Stress in overnight funding markets in the US has flared up recently. At face value, it is an unpleasant reminder of the strains that characterised the start of the 2007-09 financial crisis. On closer inspection, though, it looks like some leaky financial plumbing that has been hastily patched up by the Federal Reserve.
What has happened?
Over the past week or so, we have seen a spike in overnight repo (short for 'sale and repurchase') rates. Some intraday quotes spiked as high as 8%, with overnight rates settling at nearly 4%. That's a significant disruption to the normally orderly running of short-term lending markets.
Repo rates are the implied interest rates on overnight lending, secured against the highest-quality collateral. In a 'sale and repurchase' agreement, borrowers sell high-quality assets (normally US Treasuries) today and buy them back at a pre-determined price tomorrow. It's an effective way for financial intermediaries and investors to create cash in their portfolios to meet short-term needs.
The spike therefore suggests a high demand for (or reduced supply of) overnight lending. The average effective fed funds rate – the short-term interest rate that the US central bank targets in its monetary policy operations – jumped to the top end of the target range.
Consistent with the above indicators of funding stress, we have seen a huge jump in the spreads paid by marginal borrowers in the fed funds market. It's impossible to avoid the conclusion that, in the words of Simply Red, 'money's too tight to mention'.
There has been some commentary that the Federal Reserve has completely lost control of the short end of the yield curve. That's a bit of an exaggeration, given that a broader range of money-market rates (such as CP, CD, LIBOR, 1M OIS) have not reacted. This looks like a localised liquidity problem right at the short end of the curve.
Why has it happened?
Short-term liquidity in the money markets is a function of excess reserves in the banking system. These overnight claims on the Federal Reserve have been steadily shrinking since 2014. Following the financial crisis, there are good reasons to think that the effective floor for these reserves is a long way above zero. Nobody really knows where the biting point is, but there have been some estimates that the 'system minimum' level of reserves is in the region of $1.2 trillion (see, for example, the March Primary Dealers’ Survey).
System-wide excess reserves are currently running at $1.5 trillion, but there was a sharp drop earlier in the month due to corporate tax payments and Treasury bond issuance, both of which suck liquidity out of the private sector. Combined they are estimated to be worth up to $100 billion. The market reaction suggests that the 'system minimum' level of reserves is higher than $1.2 trillion.
What has been the Fed’s response?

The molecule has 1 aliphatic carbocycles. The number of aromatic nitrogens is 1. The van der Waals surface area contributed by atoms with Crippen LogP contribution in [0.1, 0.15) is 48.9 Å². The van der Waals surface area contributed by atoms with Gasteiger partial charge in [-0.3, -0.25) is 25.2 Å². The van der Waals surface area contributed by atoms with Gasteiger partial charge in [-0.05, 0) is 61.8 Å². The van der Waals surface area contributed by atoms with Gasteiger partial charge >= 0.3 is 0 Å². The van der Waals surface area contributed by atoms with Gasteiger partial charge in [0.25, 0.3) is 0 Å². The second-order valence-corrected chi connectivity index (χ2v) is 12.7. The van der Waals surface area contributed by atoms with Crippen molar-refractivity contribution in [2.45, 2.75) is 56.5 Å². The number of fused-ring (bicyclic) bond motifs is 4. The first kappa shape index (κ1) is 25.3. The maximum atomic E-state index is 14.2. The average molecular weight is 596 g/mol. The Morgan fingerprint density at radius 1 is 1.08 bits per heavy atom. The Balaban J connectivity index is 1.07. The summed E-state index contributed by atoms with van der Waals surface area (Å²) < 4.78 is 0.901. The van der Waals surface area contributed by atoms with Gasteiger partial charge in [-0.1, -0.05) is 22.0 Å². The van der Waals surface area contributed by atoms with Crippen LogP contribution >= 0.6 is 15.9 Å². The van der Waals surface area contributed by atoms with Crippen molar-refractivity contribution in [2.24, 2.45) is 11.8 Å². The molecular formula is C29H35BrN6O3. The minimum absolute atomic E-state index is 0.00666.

The New York Fed has launched a series of repo operations, borrowing around $250 billion of US Treasuries, Agencies and Agency mortgage-backed securities, and injecting cash into the private sector. In the short term, that should act to cap repo rates between private-sector participants and stop the funding squeeze.
At the September Federal Open Market Committee meeting, the policymakers cut the interest paid on excess reserves (IOER). The IOER is the rate at which the most credit-worthy borrower is willing to borrow an unlimited amount overnight. Bringing this down within the target range is a tried and tested way to control short-term interest rates. There is no conceptual problem with bringing this down further to align it with the bottom of the target range.
More structurally, the Federal Reserve has been considering a standing repo facility for some time. At the moment, its control mechanism is asymmetric. The bank conducts reverse repos (absorbing liquidity) on a daily basis with a broad range of counterparties, and conducts repos with a limited set of counterparties on an ad hoc basis. In the minutes to the June Federal Open Market Committee, it was noted that a standing repo facility:
The market conditions of the past week are exactly the kind of conditions this facility would be designed to address. The Federal Reserve's thinking on this kind of backstop is evolving, but it is an obvious complement to its current toolkit. The two key unknowns are:
- Would such a facility would be at a tight or wide spread to other money-market rates? At a wide spread, it will be a rarely used backstop facility with little impact on banks' behaviour. At a tight spread, it could have a significant impact on their behaviour (e.g. their willingness to hold more Treasuries within liquid asset portfolios with a big impact on swap spreads).
- Who will qualify as an eligible counterparty? The broader the list of eligible counterparties, the more effective the market backstop but the greater the concerns about moral hazard. The Federal Reserve's backstop would effectively reduce the penalties for liquidity mismanagement in the private sector.
The clear signs of funding stress seen over the past week or so are a product of unexpected tightness in the short-term money supply, not due to concerns about counterparty risk. These concerns can be, and are being, fixed by the Federal Reserve.
The exact mechanisms used to fix the problem can impact the pricing of some more esoteric corners of the fixed income markets (such as swap spreads or basis swaps), but the overall message for risk markets is much less alarmist than some of the headlines suggest.